Do Not Track means Do Not Track

I’ve been giving some thought to proposed “Do Not Track” legislation. The proposals, currently being considered by the FTC and the legislature, seek to protect user privacy by empowering us to tell online services not to track us in a way that has teeth. The adopted approach would express some way for users to communicate their preference not to be tracked, and oblige service providers to honour that instruction.

Do Not Track

CC-NC by Peter_Schauer on Flickr

Although the name evokes the FTC’s Do Not Call list, the appropriate implementation would be somewhat different. It is difficult or impossible to implement a list like Do Not Call, since there is no fundamental, persistent online identifier like a phone number. The best candidate – IP addresses – change frequently, and are often shared between several users. There have been various suggestions, but a commonly accepted approach is the x-do-not-track HTTP header. Without too much detail: when a browser accesses a website, it sends certain headers, letting the site know what language it wants, what sort of encoding to use, and so on. x-do-not-track would just be another optional header that some browsers communicate, indicating a binding request not to be tracked.

This is actually a pretty robust approach to this problem, though there remain a few unanswered concerns. Other commentators like Harlan Yu at Freedom to Tinker, and Arvind Narayanan at 33bits have suggested that this would result in a two-tiered web. That is: some services would refuse to provide users with content unless they disable x-do-not-track. I don’t find this to be the most compelling of possible concerns, since it can be solved legislatively with a provision like:

It shall be an offence under this act to refuse service on the basis of the instruction not to track. Any service, or part thereof, which can be provided to an untracked user, and is provided to trackable users, must be provided to an untracked user on the same terms as it is provided to trackable users.

I see a greater issue in the provision itself, that is: Do Not Track. My concern is reminiscent of Justice Black’s famous statement that “‘no law’ means no law“. If there are some users which one cannot track, then one cannot keep any meaningful record of their use of the service. That means no accurate count of how many users access a service, nor even an estimation of what fraction of users request not to be tracked. For non-interactive content sites, this presents something of a concern. The New York Times, for instance does not need to track users in order to show them articles. How then, should the Grey Lady, bill its advertisers, since it can certainly no longer user the number of impressions?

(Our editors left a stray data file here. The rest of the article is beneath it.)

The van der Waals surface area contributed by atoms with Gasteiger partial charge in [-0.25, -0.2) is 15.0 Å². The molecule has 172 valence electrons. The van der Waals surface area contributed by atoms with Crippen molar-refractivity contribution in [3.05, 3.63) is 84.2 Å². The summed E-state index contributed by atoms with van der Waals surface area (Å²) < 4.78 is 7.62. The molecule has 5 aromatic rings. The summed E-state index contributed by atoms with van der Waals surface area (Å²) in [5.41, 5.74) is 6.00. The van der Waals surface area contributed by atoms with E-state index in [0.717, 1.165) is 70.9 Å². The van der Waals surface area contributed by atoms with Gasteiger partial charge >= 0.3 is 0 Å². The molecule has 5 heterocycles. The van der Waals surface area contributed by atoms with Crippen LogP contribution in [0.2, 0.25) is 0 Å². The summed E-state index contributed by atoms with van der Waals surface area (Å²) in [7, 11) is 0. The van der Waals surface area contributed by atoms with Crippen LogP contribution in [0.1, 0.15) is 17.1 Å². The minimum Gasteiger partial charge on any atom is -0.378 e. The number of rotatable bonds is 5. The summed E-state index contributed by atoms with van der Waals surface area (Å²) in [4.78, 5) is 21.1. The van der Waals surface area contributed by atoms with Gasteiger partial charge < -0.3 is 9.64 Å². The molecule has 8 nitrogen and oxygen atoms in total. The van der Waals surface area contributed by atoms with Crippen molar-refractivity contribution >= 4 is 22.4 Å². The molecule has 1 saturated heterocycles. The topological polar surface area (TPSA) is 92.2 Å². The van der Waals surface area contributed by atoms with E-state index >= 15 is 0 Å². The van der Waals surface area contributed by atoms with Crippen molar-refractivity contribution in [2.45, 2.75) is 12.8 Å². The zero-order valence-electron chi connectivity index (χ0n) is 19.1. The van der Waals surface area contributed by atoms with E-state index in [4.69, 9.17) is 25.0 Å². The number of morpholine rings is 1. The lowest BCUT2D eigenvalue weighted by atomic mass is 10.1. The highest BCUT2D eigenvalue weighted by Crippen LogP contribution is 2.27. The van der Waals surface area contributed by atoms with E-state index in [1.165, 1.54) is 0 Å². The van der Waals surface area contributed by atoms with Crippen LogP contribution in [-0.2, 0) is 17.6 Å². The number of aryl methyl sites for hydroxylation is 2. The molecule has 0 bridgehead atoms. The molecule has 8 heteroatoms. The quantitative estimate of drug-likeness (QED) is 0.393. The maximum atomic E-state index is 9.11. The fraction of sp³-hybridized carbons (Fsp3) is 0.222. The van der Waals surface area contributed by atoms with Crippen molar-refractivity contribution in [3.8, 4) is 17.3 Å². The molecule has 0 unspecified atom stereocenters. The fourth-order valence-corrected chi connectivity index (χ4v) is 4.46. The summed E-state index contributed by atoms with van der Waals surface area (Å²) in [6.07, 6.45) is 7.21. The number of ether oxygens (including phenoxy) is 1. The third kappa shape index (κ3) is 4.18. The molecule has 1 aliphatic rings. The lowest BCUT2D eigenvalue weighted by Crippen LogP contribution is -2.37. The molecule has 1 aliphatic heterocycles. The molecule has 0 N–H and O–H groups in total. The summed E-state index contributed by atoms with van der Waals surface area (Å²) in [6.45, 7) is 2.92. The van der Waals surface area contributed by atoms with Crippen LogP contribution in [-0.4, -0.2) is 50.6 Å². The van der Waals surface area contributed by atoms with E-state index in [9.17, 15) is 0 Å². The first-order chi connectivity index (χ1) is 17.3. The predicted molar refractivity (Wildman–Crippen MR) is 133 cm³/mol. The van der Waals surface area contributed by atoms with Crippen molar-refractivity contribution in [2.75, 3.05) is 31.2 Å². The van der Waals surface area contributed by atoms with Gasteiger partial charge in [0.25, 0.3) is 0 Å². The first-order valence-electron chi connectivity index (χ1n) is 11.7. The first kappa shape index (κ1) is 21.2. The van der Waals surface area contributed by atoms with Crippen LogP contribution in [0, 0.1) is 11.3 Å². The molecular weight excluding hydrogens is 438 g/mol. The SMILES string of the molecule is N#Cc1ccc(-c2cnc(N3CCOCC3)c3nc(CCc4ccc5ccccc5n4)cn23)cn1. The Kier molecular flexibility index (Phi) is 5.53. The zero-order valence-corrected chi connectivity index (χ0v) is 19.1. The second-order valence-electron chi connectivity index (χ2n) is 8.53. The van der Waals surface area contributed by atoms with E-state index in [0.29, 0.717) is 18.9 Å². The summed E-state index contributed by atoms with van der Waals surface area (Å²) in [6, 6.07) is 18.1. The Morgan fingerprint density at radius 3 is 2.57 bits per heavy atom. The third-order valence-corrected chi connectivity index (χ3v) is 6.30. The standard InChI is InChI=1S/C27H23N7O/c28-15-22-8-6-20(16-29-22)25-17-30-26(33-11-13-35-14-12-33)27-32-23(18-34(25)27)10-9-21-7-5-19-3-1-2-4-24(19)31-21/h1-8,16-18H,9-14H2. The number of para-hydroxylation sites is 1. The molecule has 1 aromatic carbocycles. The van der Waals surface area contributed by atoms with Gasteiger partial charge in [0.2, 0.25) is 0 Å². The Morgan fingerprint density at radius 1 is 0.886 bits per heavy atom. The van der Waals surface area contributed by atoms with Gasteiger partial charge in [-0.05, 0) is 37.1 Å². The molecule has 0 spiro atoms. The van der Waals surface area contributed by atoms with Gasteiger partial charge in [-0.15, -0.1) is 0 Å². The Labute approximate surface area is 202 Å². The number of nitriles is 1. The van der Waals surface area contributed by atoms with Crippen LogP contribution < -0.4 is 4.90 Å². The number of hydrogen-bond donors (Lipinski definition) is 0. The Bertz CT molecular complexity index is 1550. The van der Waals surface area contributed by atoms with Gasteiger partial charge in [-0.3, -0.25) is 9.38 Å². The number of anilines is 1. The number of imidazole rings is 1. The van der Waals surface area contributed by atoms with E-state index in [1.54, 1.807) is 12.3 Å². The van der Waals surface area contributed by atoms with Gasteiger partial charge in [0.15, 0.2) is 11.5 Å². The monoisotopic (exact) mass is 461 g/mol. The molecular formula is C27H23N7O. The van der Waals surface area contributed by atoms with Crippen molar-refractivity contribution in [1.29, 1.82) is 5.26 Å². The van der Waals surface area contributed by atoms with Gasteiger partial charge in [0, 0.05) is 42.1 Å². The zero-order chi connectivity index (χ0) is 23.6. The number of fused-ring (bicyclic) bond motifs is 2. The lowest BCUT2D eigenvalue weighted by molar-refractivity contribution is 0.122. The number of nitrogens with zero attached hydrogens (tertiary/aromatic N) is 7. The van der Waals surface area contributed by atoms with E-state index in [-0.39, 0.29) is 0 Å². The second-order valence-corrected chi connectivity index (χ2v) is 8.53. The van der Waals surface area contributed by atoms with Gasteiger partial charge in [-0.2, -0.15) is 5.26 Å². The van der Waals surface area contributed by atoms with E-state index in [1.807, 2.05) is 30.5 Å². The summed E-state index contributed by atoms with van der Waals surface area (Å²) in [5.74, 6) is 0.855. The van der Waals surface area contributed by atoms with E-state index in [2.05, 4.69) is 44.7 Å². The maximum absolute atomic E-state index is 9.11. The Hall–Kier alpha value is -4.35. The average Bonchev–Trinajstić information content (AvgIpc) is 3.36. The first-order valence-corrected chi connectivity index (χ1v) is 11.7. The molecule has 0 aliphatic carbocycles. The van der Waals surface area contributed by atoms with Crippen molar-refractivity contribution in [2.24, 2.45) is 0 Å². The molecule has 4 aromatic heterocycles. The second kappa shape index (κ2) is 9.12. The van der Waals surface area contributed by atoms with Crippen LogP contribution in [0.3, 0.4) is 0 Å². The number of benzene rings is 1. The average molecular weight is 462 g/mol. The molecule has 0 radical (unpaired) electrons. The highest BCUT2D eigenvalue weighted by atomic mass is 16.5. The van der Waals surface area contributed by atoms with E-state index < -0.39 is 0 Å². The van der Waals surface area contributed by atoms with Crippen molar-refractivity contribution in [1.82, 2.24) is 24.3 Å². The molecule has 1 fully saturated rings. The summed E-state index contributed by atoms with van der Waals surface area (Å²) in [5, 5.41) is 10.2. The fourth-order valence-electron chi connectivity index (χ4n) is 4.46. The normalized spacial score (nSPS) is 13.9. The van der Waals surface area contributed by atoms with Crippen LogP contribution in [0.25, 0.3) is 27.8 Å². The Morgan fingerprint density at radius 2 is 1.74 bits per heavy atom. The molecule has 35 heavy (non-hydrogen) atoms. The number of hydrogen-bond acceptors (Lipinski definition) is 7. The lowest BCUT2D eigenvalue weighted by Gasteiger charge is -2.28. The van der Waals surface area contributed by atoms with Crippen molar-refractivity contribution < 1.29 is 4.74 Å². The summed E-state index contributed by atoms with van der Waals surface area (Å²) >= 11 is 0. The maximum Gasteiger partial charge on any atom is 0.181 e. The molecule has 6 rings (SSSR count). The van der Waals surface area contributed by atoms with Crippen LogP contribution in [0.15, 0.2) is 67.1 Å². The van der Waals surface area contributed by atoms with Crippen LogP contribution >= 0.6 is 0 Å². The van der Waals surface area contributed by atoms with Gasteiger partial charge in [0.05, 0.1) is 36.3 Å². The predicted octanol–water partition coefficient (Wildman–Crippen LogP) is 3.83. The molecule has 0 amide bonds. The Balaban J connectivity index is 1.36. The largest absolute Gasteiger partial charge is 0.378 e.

The above paragraph does make one slight assumption. Although it may not be possible to determine what fraction of a site’s visitors are untrackable through automated means, it is still possible to get this information other ways – such as by asking nicely. It only takes one daring social scientist or market research firm to survey users, in order to produce reliable data about various demographics’ use of x-do-not-track. Then it just takes a little statistical analysis for a service to infer its untrackable users on the basis of its tracked population.

This actually has the potential to be good news for such services. If users can now use their sites confident in their anonymity, they are less likely to block their number one source of tracking: advertising. Surely a world where the privacy-conscious see and click on ads is better than their current habit of disabling them altogether?


About flamsmark

I do privacy at Mozilla. Years of security have left me incurably paranoid. Tech, policy, security, privacy, & anonymity are good. Open is better. GPG: 80AF07D3
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2 Responses to Do Not Track means Do Not Track

  1. Sajid says: